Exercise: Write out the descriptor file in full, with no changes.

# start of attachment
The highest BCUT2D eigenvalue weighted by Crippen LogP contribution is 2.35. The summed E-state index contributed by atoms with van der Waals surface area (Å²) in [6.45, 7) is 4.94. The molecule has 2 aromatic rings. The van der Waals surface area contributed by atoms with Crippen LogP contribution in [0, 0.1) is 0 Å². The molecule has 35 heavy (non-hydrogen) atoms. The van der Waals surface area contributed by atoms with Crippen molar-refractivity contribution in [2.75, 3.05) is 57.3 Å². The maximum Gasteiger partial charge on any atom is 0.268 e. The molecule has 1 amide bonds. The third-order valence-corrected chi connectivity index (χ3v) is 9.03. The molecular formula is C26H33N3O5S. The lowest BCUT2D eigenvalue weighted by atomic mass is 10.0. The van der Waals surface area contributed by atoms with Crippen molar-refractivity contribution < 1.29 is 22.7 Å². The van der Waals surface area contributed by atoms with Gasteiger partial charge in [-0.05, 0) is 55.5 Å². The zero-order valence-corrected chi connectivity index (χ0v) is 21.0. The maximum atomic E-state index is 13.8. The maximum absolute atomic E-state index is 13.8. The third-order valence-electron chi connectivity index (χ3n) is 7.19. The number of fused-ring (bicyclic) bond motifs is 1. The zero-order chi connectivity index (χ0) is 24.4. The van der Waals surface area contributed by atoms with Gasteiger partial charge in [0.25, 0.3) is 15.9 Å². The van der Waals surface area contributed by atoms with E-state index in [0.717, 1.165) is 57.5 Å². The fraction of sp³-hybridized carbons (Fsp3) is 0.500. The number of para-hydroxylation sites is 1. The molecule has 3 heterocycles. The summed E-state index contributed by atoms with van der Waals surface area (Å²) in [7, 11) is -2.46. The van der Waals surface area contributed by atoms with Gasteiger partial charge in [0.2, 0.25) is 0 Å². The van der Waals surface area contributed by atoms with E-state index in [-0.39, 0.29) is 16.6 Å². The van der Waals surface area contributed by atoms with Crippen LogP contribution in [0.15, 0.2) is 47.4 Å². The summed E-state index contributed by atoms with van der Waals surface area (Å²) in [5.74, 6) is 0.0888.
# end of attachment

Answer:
The highest BCUT2D eigenvalue weighted by Crippen LogP contribution is 2.35. The summed E-state index contributed by atoms with van der Waals surface area (Å²) in [6.45, 7) is 4.94. The molecule has 2 aromatic rings. The van der Waals surface area contributed by atoms with Crippen LogP contribution in [0, 0.1) is 0 Å². The molecule has 35 heavy (non-hydrogen) atoms. The van der Waals surface area contributed by atoms with Crippen molar-refractivity contribution in [2.75, 3.05) is 57.3 Å². The maximum Gasteiger partial charge on any atom is 0.268 e. The molecule has 1 amide bonds. The third-order valence-corrected chi connectivity index (χ3v) is 9.03. The molecular formula is C26H33N3O5S. The lowest BCUT2D eigenvalue weighted by atomic mass is 10.0. The van der Waals surface area contributed by atoms with Crippen molar-refractivity contribution < 1.29 is 22.7 Å². The van der Waals surface area contributed by atoms with Gasteiger partial charge in [-0.05, 0) is 55.5 Å². The zero-order valence-corrected chi connectivity index (χ0v) is 21.0. The maximum atomic E-state index is 13.8. The maximum absolute atomic E-state index is 13.8. The third-order valence-electron chi connectivity index (χ3n) is 7.19. The number of fused-ring (bicyclic) bond motifs is 1. The zero-order chi connectivity index (χ0) is 24.4. The van der Waals surface area contributed by atoms with Gasteiger partial charge in [0.25, 0.3) is 15.9 Å². The van der Waals surface area contributed by atoms with E-state index in [0.717, 1.165) is 57.5 Å². The fraction of sp³-hybridized carbons (Fsp3) is 0.500. The number of para-hydroxylation sites is 1. The molecule has 3 heterocycles. The summed E-state index contributed by atoms with van der Waals surface area (Å²) in [7, 11) is -2.46. The van der Waals surface area contributed by atoms with Gasteiger partial charge in [0.2, 0.25) is 0 Å². The van der Waals surface area contributed by atoms with E-state index in [-0.39, 0.29) is 16.6 Å². The van der Waals surface area contributed by atoms with Crippen LogP contribution in [0.15, 0.2) is 47.4 Å². The summed E-state index contributed by atoms with van der Waals surface area (Å²) in [5.74, 6) is 0.0888.